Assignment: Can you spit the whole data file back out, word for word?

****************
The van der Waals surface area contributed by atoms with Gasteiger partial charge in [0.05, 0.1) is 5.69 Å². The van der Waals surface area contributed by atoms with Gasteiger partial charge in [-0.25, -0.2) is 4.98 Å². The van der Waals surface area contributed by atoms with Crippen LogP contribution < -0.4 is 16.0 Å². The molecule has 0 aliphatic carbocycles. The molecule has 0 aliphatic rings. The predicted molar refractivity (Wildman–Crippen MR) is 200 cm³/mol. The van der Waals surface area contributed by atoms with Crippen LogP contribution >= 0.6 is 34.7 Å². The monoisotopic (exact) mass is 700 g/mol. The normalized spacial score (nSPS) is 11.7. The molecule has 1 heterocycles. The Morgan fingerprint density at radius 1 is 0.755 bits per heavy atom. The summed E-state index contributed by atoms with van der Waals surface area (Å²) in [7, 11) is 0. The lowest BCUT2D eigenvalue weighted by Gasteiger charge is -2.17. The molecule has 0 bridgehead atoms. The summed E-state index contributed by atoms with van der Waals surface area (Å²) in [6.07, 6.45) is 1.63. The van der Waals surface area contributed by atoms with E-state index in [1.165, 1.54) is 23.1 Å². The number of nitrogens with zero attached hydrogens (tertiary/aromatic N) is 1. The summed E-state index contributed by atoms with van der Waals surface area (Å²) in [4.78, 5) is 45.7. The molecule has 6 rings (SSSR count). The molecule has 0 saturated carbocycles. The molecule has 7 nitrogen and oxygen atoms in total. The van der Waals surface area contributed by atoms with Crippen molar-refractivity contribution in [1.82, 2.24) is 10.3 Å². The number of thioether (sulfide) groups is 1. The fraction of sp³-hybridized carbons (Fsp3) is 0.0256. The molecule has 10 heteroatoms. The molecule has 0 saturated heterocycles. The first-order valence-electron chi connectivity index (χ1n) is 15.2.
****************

The van der Waals surface area contributed by atoms with Gasteiger partial charge in [0.05, 0.1) is 5.69 Å². The van der Waals surface area contributed by atoms with Gasteiger partial charge in [-0.25, -0.2) is 4.98 Å². The van der Waals surface area contributed by atoms with Crippen LogP contribution < -0.4 is 16.0 Å². The molecule has 0 aliphatic carbocycles. The molecule has 0 aliphatic rings. The predicted molar refractivity (Wildman–Crippen MR) is 200 cm³/mol. The van der Waals surface area contributed by atoms with Crippen LogP contribution >= 0.6 is 34.7 Å². The monoisotopic (exact) mass is 700 g/mol. The normalized spacial score (nSPS) is 11.7. The molecule has 1 heterocycles. The Morgan fingerprint density at radius 1 is 0.755 bits per heavy atom. The summed E-state index contributed by atoms with van der Waals surface area (Å²) in [7, 11) is 0. The lowest BCUT2D eigenvalue weighted by Gasteiger charge is -2.17. The molecule has 0 bridgehead atoms. The summed E-state index contributed by atoms with van der Waals surface area (Å²) in [6.07, 6.45) is 1.63. The van der Waals surface area contributed by atoms with E-state index in [1.165, 1.54) is 23.1 Å². The number of nitrogens with zero attached hydrogens (tertiary/aromatic N) is 1. The summed E-state index contributed by atoms with van der Waals surface area (Å²) in [4.78, 5) is 45.7. The molecule has 6 rings (SSSR count). The molecule has 0 saturated carbocycles. The molecule has 7 nitrogen and oxygen atoms in total. The van der Waals surface area contributed by atoms with Crippen molar-refractivity contribution in [1.82, 2.24) is 10.3 Å². The number of thioether (sulfide) groups is 1. The fraction of sp³-hybridized carbons (Fsp3) is 0.0256. The molecule has 10 heteroatoms. The molecule has 0 saturated heterocycles. The first-order valence-electron chi connectivity index (χ1n) is 15.2.